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How to become a psychotherapist in europe

Hello Expats! Future Hopeful, here.

TL:DR Partner and I are trying to move to the EU (specifically Netherlands, Sweden, Denmark, or Finland, depending on several factors) in the next 2-5 years and I am trying to figure out what of my profession is transferable and how much more schooling and/or certifications I’ll need as a mental health counselor.

My partner and I are working on a long-term plan to either live abroad, in the EU, as expats for a short time or immigrate for the long-haul. He has been working on possibilities with his job, at which there is an office in Amsterdam, Netherlands. He’s a software engineer, so we aren’t very worried about him transferring offices or finding a different job. I, on the other hand will be (when we make the move) a Masters degree holder of Clinical Mental Health Counseling.

Our top countries that we’d like to live in (in this strict order), and plan to visit next summer are:


For those of you who have made a move from the US, are a licensed mental healthcare worker in the EU: what did you need to do in order to obtain licensing in the country where you now live? If you feel comfortable, please share your degree(s) and credentials so I can compare with my own current professional path. Did you need license and/or national certification to be recognized in the EU?
Is a PhD required in your current country?

In advance: If I were to gain my license to practice (LPC) in the US, it would take 3 years of work post-grad and the license is state (not country) specific. I do plan to obtain national certification (NCC). We have considered delaying the big move until I am licensed, depending on how much difference that makes for me.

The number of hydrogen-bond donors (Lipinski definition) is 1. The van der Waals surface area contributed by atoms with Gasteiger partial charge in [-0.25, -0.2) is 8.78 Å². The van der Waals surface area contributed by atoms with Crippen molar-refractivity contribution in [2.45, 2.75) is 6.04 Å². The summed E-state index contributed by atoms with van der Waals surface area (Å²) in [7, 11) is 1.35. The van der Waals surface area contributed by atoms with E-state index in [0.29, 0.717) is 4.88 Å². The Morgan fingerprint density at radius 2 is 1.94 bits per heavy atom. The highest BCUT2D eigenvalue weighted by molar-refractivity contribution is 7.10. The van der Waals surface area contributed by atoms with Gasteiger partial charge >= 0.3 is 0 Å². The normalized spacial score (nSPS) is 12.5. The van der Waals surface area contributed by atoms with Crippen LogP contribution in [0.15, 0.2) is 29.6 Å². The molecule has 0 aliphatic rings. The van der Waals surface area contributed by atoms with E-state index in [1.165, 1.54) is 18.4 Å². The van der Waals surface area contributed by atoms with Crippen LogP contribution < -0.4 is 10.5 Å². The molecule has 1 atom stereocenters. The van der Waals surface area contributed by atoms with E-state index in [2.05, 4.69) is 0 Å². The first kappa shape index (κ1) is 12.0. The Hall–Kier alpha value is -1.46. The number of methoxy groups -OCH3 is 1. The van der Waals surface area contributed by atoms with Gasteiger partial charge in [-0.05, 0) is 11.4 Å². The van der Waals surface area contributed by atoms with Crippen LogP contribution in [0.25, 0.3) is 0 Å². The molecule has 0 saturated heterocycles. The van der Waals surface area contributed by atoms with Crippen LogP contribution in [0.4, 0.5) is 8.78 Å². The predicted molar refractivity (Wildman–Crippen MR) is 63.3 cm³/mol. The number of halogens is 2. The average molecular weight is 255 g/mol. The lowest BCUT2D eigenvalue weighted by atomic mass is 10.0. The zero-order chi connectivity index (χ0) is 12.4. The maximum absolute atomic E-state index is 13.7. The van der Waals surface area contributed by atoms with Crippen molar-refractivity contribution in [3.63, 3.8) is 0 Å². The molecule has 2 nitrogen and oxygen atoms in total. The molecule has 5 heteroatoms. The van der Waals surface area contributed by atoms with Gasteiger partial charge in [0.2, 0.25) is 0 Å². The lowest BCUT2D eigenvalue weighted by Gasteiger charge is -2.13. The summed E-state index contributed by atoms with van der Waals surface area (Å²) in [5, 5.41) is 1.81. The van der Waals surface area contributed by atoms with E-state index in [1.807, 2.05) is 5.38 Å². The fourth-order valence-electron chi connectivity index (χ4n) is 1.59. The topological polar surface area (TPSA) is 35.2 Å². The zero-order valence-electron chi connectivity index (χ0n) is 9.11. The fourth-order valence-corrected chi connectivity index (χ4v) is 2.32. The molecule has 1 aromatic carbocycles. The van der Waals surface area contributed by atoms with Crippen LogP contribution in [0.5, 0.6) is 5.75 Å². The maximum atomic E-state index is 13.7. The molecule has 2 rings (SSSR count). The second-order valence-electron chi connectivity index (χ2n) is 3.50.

Thank you all so much!

Clarifying edit: several folks have commented the need for being fluent in the country’s official language. I am not currently fluent in anything but English (I know enough Spanish to get around in a Spanish-speaking country but not fluent) but I am able and willing to learn a new language.

As Europe emerges from the Coronavirus crisis 2020 here is a message from the European Association for Psychotherapy to Psychotherapists, to those in need, to Governments across Europe and to the EU.

Patricia Hunt, President of the European Association for Psychotherapy.

EAP 30th Anniversary Congress March 2022

We are delighted to announce the EAP 30th Anniversary Congress in Vienna, March 12th-13th2022.  The Congress theme is “The Hope of Psychotherapy for our Endangered World”.
President Patricia Hunt,  Chair of EAP Congress,  European Association  for Psychotherapy

EAP Congress Information
Programme / Registration / Tickets

Special information for you due to the Covid-19 crisis – including “Interim Advice for Conducting Psychotherapy Online”. Find more information here …

Patricia Hunt, President of the European Association for Psychotherapy

The vision of The European Association for Psychotherapy is of the continent of Europe being a place in which emotional and mental wellbeing is a human right.

The European Association of Psychotherapy aims to make highly professional, high quality Psychotherapy available to those who need it in EU and non-EU countries alike.

More information | by Patricia Hunt 

The Psychotherapy Act

The Psychotherapy Act encompasses all the professional actions, i.e autonomous interdisciplinary, relationship-based and evidence-informed psychotherapeutic methods, for the treatment of psychological, psycho-social and psycho-somatic disorders and diffculties.

Psychotheraphy Act | more information   About EAP | more information

Online Education/CPD

We partnered with PESI UK, the largest psychotherapy online education provider in Europe, to bring you the very best and latest continuing professional development (CPD), education, and events across psychotherapy topics and modalities. All EAP members, ECP holders registered with EAP, and students of EAPTI’s are entitled to a special EAP 15% discount off.

More Information   PESI UK

International Journal for Psychotherapy (IJP)

The IJP is a peer-reviewed, scientific journal; it is published three times a year by the European Association for Psychotherapy (EAP). For further information please go to the website of the International Journal of Psychotherapy (IJP).